Theming in KDE is pretty simple. Want to install an Icon Theme? Download the zip or tarball (tar.bz2 or tar.gz) file that it's provided in and blaaaaaaaaaahhhh...

Styles, themes and KDE specific (and not so specific) backgrounds for KDE can be found at KDE-Look.org. How's that for redundancy?

SuperKaramba/Karamba themes can also be found at at kdelook. It's good stuffs (sic).




This section will be filled in by you, the user :D

Just like the K in KDE, it can be anything you want it to be. Ciao.

Edited by LiquidZoo
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  • 1 month later...

Installing a new Splash screen for KDE


Ok so do you want to change the splash screen for KDE? Well keep on reading on in the next few steps you will be able to install a new theme that fits your need.


1.First up all open up Konqueror,

a.You can open Konquereor my clicking on " Home " on your desktop or on your toolbar ( if you have not removed it )


2.Next you will need to browse into .kde/share/apps. ( Incase you cannot see .kde then you will have to change Konqueror to show hidden files, if so read on. If not then skip the next step )


a.To make Konqueror show hidden files is very simple, on the Konqueror window go to View > and click on ' Show Hidden Files '


b.Now browse to .kde/share/apps


3.Once you are in .kde/share/apps you need to create a folder labeled ksplash


a.To do this right-click > Create New > Folder...


-When it asks you to put in the name for the folder type in ksplash


b.Now click on ksplash to change directory into that folder.


4.Once you are in ksplash, you will need to create 2 more folders one labeled Themes and the other labeled pics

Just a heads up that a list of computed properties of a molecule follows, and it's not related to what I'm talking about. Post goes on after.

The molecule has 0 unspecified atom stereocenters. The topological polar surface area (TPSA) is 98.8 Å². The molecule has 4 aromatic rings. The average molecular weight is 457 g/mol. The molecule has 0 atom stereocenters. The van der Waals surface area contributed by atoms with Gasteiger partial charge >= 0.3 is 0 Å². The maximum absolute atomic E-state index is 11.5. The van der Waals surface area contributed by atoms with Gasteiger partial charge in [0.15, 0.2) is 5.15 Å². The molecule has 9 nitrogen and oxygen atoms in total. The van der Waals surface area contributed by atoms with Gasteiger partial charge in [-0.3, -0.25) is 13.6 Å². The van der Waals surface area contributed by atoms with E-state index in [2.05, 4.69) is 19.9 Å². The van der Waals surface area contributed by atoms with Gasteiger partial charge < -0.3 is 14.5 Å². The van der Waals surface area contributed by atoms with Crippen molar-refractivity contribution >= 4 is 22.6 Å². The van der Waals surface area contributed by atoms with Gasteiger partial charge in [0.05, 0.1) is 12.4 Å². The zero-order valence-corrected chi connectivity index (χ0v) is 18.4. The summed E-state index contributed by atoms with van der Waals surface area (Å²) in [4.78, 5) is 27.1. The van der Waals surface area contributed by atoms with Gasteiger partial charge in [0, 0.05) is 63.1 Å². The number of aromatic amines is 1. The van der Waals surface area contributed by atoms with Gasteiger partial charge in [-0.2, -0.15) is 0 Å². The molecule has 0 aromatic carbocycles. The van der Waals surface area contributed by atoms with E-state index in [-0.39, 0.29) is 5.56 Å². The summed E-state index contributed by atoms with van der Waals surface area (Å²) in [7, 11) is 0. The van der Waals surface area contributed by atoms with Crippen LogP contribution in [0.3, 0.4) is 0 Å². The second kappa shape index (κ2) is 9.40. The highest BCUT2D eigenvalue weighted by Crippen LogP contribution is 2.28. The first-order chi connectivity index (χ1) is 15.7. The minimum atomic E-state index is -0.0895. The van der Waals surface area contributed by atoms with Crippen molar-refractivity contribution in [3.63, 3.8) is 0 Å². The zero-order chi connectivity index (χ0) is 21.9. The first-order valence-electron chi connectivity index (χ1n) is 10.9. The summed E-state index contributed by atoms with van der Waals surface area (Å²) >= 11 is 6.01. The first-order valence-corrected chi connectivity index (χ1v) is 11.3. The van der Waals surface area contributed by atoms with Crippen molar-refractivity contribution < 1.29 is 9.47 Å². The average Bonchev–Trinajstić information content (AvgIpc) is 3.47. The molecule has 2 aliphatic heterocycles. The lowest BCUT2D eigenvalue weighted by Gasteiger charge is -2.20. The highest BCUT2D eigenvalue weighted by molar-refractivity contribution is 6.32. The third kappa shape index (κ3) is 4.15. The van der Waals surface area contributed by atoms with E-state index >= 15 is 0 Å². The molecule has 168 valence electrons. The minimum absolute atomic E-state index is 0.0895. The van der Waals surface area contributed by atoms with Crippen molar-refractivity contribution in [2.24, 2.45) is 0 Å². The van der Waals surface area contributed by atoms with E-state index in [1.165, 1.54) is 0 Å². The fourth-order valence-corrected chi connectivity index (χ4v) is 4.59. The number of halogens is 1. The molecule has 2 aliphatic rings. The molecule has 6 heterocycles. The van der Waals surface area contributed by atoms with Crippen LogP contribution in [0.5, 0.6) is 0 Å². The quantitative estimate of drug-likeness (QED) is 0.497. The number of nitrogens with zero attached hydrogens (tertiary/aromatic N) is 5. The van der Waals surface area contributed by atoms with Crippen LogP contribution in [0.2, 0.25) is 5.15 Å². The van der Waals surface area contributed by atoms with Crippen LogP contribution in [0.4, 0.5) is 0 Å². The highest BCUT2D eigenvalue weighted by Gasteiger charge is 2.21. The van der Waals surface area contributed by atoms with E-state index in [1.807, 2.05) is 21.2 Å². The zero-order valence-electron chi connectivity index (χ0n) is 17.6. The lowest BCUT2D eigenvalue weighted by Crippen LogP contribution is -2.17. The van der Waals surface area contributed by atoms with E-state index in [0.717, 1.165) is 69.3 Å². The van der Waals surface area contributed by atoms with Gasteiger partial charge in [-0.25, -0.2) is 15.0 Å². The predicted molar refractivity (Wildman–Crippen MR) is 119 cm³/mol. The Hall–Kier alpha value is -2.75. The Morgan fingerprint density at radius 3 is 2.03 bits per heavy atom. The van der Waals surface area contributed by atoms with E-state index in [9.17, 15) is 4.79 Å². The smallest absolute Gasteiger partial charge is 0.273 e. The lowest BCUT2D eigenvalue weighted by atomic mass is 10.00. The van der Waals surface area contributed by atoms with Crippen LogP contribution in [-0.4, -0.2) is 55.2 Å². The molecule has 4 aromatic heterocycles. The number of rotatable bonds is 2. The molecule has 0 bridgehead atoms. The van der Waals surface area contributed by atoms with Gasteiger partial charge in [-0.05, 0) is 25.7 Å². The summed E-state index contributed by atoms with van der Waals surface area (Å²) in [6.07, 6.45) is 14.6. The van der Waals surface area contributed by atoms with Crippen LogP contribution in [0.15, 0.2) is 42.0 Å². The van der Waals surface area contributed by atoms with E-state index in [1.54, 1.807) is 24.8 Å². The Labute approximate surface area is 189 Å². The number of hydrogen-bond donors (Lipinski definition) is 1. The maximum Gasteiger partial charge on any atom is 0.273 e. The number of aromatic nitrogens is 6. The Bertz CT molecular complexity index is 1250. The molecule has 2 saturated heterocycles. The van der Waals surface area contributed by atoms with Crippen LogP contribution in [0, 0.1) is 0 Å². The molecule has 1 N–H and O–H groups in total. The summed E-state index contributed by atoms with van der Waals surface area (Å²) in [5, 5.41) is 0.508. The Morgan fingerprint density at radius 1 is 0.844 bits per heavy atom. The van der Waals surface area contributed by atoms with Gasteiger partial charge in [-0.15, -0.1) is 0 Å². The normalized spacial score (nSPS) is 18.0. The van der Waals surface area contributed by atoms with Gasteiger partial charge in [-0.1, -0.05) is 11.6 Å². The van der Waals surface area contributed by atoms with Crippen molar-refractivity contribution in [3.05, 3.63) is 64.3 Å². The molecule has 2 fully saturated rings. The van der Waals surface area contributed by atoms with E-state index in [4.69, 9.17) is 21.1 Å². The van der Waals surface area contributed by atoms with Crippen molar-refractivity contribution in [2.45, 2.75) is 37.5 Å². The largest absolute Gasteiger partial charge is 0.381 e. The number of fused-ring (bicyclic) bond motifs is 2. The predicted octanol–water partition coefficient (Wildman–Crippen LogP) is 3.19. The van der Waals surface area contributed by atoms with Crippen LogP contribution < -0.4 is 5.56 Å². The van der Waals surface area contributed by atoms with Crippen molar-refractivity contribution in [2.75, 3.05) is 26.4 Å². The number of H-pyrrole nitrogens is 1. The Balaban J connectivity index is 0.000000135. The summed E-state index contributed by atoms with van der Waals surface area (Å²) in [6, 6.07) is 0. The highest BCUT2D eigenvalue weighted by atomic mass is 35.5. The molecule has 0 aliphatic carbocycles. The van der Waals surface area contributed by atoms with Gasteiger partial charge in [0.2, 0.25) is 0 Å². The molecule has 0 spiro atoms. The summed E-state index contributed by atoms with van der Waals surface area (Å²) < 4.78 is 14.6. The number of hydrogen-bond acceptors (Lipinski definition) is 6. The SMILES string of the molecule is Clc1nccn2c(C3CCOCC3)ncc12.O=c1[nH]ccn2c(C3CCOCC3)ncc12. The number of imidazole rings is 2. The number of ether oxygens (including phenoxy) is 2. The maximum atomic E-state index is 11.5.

NOTE: when you type in Themes make sure it is a capital T


Follow step 3.a. to create both folders Themes and pics


Now here is the part that might get a little confusing for some of you,


Next you have to download a splash screen from the following websites,




Download them somewhere on your hard drive ( /home/usr, /home/Documents etc... ) remember where you are saving it to!


5.Once you have downloaded the splash screen of your choice and open up Konsole and type in the following,


cd .kde/share/apps/ksplash/Themes/


Once you are in there do the following,


* If it's a tar.gz,


tar -xvzf /path/of/file/where/you/saved/the/splash/screen/to.tar.gz


*If it's a bz2,


tar -xvjf /path/of/file/where/you/saved/the/splash/screen/to.tar.bz2  


The splash screens you have downloaded should be in their own folder inside of .kde/share/apss/ksplash/Themes


Now to apply the splash screen you will need to click on Application Starter > System > Configuration > KDE > LookNFeel > Splash Screen


Once that comes up you should see on the list the name of the splash screen you have installed. Click on the splash screen you want, then click ' Apply ' then click ' OK ' to exit,


If you would like to see what the splash screen looks like in action, click on ' Test ' on the bottom left hand conner.


And that's it! You have now learned how to install a splash screen. When ever you need to install another splash screen, just follow steps from 5. on down.